Special Report

20 Things Pharmacists Want You to Know

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Many times people who receive a diagnosis — whether it’s for a mild condition or a serious disease – ask for a second opinion. In some cases that second opinion can come from a different kind of doctor — the pharmacist.

Just like with medical doctors, better communication between a patient and a pharmacist is crucial. To find out what people should know in order to be served better at a pharmacy, 24/7 Tempo spoke to Kelly Moore, a hospital-based pharmacist in New York. Hospital-based pharmacists consult on diagnosis, recommend a course of treatment, and choose the appropriate medications and dosage for patients.

When several health experts are looking after a person, the likelihood of error increases. Mistakes can happen at any time but the consequences can be dangerous. Anyone who has ever had to wait in line to fill a prescription knows that the pharmacy process can be long and inefficient, even in the digital age when most of a patient’s information is a click away.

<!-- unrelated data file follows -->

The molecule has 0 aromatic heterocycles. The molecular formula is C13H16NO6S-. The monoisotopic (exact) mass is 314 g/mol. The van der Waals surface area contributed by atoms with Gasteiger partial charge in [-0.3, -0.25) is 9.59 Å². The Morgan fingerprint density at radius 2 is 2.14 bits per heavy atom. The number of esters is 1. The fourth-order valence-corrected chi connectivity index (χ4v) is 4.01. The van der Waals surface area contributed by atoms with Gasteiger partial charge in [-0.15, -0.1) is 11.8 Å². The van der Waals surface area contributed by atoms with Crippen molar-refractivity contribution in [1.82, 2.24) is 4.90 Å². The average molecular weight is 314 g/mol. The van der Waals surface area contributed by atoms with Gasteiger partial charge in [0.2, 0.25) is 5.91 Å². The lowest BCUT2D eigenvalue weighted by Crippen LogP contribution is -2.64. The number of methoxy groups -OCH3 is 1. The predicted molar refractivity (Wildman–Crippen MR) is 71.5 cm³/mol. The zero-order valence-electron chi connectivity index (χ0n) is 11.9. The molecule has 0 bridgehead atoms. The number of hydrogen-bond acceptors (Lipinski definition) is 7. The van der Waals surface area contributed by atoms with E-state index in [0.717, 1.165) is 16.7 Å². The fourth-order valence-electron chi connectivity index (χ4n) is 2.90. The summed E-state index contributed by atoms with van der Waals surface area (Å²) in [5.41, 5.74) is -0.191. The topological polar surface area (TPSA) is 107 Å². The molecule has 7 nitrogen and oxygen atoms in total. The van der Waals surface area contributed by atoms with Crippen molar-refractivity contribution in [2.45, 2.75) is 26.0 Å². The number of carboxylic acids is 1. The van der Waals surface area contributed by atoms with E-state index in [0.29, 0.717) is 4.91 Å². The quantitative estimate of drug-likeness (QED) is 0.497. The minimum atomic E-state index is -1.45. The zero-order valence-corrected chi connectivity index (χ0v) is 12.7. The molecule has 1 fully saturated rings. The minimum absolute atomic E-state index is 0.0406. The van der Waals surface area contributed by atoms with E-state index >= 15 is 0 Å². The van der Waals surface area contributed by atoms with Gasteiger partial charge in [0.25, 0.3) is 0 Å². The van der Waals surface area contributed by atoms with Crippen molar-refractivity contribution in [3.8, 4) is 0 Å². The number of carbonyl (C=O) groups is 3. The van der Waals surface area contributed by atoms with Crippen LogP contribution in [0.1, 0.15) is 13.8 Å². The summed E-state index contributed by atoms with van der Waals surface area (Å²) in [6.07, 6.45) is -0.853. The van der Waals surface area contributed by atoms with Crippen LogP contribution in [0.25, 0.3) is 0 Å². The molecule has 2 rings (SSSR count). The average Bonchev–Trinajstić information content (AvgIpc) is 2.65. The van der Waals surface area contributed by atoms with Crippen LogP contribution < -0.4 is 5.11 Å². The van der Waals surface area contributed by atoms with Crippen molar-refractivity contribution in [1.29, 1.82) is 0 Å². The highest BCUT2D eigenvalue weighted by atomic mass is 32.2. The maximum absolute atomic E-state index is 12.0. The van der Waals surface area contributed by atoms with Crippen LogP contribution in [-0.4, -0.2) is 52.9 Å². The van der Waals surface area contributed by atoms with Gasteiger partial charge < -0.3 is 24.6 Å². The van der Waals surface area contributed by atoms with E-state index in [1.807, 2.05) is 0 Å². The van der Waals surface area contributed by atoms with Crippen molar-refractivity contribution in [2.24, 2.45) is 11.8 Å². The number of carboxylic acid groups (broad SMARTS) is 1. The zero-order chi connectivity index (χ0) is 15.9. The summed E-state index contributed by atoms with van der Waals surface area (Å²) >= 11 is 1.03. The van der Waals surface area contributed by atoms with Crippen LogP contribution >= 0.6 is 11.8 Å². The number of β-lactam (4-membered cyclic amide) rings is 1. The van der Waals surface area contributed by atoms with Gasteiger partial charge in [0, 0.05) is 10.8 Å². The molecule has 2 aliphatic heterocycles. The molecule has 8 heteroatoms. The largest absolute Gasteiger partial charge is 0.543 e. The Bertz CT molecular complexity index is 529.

Pharmacists’ detailed knowledge of the chemistry of medications makes them unique experts on safe usage. They are acutely aware of how active ingredients in common drugs interact, and the possible side effects these meds can cause.

Knowing what needs extra vigilance and what areas are high risk for misuses can prevent many adverse outcomes such as overdoses and even death. Medications are manufactured to help people stay healthy, but they have to be taken in a certain way. If they are not, they can easily turn from beneficial to harmful and even life-threatening — these are the 25 most dangerous drugs.

Click here for the 20 things pharmacists think you should know. 

1. Tell your pharmacist if you’re taking any other meds

Pharmacists can’t stress enough how important it is to let them know if you are taking anything other than what you have been prescribed. “You may be taking an over-the-counter medication that is not in your profile,” Moore said. OTC meds may have certain active ingredients that interact with the pills you’re prescribed, leading to side effects.

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2. Watch out for some active ingredients in meds